Commonbound: New Economy Coalition Shows the Way
By Marianne Dickinson
It looks as if the new economy’s time has come if the New Economy Coalition’s conference, “Commonbound,” is any indication. Held in Boston in June, “Commonbound” was the culmination of ten summits held at colleges around the country. It drew 650 participants, almost double the expected attendance.
Most amazing was the participants’ diversity in age (perhaps half under 30), gender, race/ethnicity, and the paths they are blazing to a “just and regenerative” economy and society. There were even workshops specifically for LGBT, youth and communities of color to articulate what economic justice and sustainability means for them.
Our small New Mexico contingent was drawn to the event by New Economy thinkers— Gar Alperovitz, Hunter Lovins, Gus Speth, Juliet Schor— but we found them to be humbly blended in panels with activists, organizers, policy researchers, funders, worker co-op members, environmental advocates and storytellers.
Changing the story about our relationship with money and with nature is an important role for the creative community, so a significant place in the program and workshops was given to creating a new story of cooperation rather than competition, sustainability rather than endless growth, democracy rather than great inequality. Plenty of books and news media are delivering the story of the failures of our economic system, climate change and governance. At “Commonbound” we heard many stories of change taking place now as well as future possibilities. These included:
- “We make loans to low income housing co-op members, as well as the co-ops themselves. The co-ops are created following the City taking ownership of the buildings due to tax arrears…. [and] are income and resale restricted. The cost of an apartment for a current tenant is $2500. The cost to an “outsider” (who still must meet the income restrictions) is around $50K. We currently have 50 loans outstanding, for a total of $9.5 million. We have 140 co-op apartment loans outstanding, for about $12 million,” reported Linda Levy, CEO of the Lower East Side Peoples Federal Credit Union.
- As Community Supported Agriculture (CSA) gains membership, so has Community Supported Fishery (CSF), reports the Northwest Atlantic Marine Alliance, which has as its slogan “Who Fishes Matters.” New England is becoming highly organized in support of local fishermen, who receive a higher value for their fish so they need to catch fewer fish, placing less strain on fish populations. As consumers learn the huge negative impacts of “factory fishing,” they are learning to ask where, when, and how their seafood was caught. (The fact that 50% of our country’s seafood is shipped to low-wage countries to prep, then sold back to us just highlights the need for more direct marketing.)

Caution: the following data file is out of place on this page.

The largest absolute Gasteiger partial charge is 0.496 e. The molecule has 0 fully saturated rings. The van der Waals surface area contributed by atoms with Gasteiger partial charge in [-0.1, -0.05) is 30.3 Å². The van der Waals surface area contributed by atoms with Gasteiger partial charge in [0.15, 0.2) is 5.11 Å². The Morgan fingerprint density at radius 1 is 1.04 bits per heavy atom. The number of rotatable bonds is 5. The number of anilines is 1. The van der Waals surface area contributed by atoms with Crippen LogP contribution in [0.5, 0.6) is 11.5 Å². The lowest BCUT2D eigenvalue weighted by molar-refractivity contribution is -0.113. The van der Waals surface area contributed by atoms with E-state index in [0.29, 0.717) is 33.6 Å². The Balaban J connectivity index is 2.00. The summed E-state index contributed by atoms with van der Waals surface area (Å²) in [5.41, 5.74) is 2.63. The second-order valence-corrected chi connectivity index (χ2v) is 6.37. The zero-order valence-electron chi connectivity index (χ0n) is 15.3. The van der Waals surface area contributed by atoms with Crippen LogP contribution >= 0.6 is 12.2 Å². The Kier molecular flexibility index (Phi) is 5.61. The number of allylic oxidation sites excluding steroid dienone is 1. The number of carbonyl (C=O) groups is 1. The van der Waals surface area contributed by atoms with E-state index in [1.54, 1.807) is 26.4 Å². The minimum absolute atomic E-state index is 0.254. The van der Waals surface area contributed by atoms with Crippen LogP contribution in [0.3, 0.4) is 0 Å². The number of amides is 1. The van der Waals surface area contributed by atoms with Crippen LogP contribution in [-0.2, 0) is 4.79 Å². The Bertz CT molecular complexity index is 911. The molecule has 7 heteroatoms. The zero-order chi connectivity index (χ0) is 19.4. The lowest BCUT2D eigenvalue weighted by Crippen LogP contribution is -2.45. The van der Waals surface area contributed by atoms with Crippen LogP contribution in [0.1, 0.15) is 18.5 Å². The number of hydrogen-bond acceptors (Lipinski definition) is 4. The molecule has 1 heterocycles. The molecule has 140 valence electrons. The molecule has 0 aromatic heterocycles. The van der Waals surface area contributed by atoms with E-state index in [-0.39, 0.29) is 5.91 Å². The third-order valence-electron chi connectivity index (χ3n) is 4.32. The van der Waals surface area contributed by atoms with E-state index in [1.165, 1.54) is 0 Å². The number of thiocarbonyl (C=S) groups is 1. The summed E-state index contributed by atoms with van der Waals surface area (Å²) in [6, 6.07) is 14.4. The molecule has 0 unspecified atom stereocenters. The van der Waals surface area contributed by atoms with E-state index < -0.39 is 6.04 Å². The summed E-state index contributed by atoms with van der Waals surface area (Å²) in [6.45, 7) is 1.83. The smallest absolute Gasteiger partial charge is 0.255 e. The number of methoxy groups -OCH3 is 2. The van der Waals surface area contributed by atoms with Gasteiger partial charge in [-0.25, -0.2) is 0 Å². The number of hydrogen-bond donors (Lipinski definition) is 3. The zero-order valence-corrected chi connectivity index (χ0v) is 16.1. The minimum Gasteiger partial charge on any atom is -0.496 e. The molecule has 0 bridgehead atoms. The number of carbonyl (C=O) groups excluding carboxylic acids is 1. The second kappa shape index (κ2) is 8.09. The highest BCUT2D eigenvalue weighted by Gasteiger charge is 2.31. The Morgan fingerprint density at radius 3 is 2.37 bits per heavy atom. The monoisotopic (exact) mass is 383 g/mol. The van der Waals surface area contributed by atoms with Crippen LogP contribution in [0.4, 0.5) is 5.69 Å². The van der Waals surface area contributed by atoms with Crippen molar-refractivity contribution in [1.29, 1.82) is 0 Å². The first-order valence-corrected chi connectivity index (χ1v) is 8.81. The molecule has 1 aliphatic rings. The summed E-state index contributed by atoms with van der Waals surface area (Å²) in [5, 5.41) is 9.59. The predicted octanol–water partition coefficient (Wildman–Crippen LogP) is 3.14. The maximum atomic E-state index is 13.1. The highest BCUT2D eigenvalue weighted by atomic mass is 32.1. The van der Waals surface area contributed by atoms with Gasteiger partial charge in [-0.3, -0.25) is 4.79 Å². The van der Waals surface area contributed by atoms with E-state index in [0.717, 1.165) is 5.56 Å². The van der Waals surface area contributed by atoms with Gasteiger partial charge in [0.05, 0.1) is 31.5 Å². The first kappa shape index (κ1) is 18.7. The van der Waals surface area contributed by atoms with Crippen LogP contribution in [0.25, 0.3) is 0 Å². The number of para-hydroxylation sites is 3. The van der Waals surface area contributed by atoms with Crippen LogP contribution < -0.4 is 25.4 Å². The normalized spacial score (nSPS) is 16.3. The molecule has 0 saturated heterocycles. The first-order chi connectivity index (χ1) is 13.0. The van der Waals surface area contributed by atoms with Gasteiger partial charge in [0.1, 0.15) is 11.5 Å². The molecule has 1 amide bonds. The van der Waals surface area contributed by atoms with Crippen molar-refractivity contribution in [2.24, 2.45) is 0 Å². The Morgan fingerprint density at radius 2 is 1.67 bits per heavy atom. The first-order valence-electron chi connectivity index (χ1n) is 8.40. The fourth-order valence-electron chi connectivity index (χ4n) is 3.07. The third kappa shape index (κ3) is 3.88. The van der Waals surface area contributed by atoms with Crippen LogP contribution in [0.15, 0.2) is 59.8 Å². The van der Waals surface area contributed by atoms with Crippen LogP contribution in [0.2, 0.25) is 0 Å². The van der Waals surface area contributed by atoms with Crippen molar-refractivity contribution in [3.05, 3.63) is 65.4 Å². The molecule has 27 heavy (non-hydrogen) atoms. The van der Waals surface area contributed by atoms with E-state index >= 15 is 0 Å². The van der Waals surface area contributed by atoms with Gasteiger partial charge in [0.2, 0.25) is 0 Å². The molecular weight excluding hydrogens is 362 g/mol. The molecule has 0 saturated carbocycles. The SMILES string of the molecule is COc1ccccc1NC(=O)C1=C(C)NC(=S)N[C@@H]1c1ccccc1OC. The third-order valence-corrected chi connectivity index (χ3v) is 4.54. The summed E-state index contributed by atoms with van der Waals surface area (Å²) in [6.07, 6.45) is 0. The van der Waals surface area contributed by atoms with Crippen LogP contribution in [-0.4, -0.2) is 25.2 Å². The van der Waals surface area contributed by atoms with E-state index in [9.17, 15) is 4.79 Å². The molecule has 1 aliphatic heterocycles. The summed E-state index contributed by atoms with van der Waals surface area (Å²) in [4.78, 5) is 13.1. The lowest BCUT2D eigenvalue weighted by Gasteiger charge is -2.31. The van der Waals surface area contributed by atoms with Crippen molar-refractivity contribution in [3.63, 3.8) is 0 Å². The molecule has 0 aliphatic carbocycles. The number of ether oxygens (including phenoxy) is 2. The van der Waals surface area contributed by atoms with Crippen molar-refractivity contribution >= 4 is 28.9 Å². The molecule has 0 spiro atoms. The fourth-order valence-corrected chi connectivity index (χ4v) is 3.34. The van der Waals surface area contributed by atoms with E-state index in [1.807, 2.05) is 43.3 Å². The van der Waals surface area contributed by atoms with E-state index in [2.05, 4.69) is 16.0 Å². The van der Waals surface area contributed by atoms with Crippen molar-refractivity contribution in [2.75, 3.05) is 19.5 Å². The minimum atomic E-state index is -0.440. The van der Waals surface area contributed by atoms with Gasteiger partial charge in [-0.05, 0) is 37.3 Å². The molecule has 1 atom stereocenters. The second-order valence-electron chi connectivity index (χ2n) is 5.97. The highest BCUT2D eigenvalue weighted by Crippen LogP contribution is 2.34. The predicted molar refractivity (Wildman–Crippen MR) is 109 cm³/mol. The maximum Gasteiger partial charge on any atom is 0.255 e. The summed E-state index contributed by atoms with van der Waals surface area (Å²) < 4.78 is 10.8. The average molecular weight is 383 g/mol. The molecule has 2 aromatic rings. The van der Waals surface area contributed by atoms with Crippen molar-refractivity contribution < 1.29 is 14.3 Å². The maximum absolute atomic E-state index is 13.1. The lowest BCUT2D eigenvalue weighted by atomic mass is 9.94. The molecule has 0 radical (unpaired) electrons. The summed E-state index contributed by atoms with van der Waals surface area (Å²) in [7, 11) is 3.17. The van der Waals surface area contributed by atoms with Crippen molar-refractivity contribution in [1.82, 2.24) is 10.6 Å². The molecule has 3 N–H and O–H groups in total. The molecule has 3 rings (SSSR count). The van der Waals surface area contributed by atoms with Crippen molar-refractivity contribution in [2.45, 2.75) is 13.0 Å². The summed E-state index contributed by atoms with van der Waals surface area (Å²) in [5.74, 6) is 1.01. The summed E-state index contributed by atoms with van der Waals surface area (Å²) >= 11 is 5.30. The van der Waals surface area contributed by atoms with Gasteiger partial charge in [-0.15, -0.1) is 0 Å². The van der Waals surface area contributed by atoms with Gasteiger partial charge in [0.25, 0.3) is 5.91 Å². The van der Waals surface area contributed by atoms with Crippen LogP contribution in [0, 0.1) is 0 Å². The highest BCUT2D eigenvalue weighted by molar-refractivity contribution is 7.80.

- Gross Domestic Product (GDP), the usual measure of “economic activity,”— including activities such as oil spill cleanup and cancer treatment— is being re-worked to be a full-cost accounting method. Among the panelists discussing the adoption of a Genuine Progress Indicator (GPI) by four states— Maryland, Oregon, Utah, and Vermont— and moves to adopt it in 16 others, was Oregon’s First Lady and GPI champion, Cylvia Hayes.
Talk of what constitutes the Commons— land, air, water, creative ideas, culture, genetics, the Internet, etc.— that shouldn’t be monetized and privatized got some general agreement, but the devil’s in the details. The true meaning of the so-called sharing economy was hotly debated (For sharing economy information go to www.shareable.net. For critiques of the corporate takeover and undermining of regulations read Andrew Leonard on Salon.com.)
One workshop asked the question, “Is There a Place for Global Corporations in a Regenerative Economy?” Some argue that the New or Regenerative economy must be scaled up to be able to produce what is needed, but question whether WalMart can be made to follow such radical business practices as Patagonia’s. If we still want to have our coffee, tea and chocolate we need global trade, but how that fully transitions to fair trade and sustainable production is a huge challenge. And… what is the definition of “sustainable” anyway? In the tide of greenwashing, the term is almost as murky as “natural.”
The message of Commonbound: there is great energy and vision in the work being done to create a just and regenerative New Economy. See highlights at http://commonbound.org/ and hear organizer Ed Whitfield’s opening speech. “It isn’t enough to teach a man to fish if he doesn’t have access to a fishing pole and the fishing hole. “
School Snacks: Stay on Track and Pack the Best
By Susan Clair
How can it be that the new school term is starting already? Didn’t we just celebrate the summer solstice and figure out what to do on our summer vacation?
Along with buying school supplies and new clothes, it’s time to consider healthful foods that can be easily packed for snacks and lunches. Transportability is important, but it’s essential to pack nutritious foods that your children like and will eat, so the foods don’t end up in the trash or get traded for highly processed, sugary “food-like products,” as described by Clean Gut author Dr. Alejandro Junger.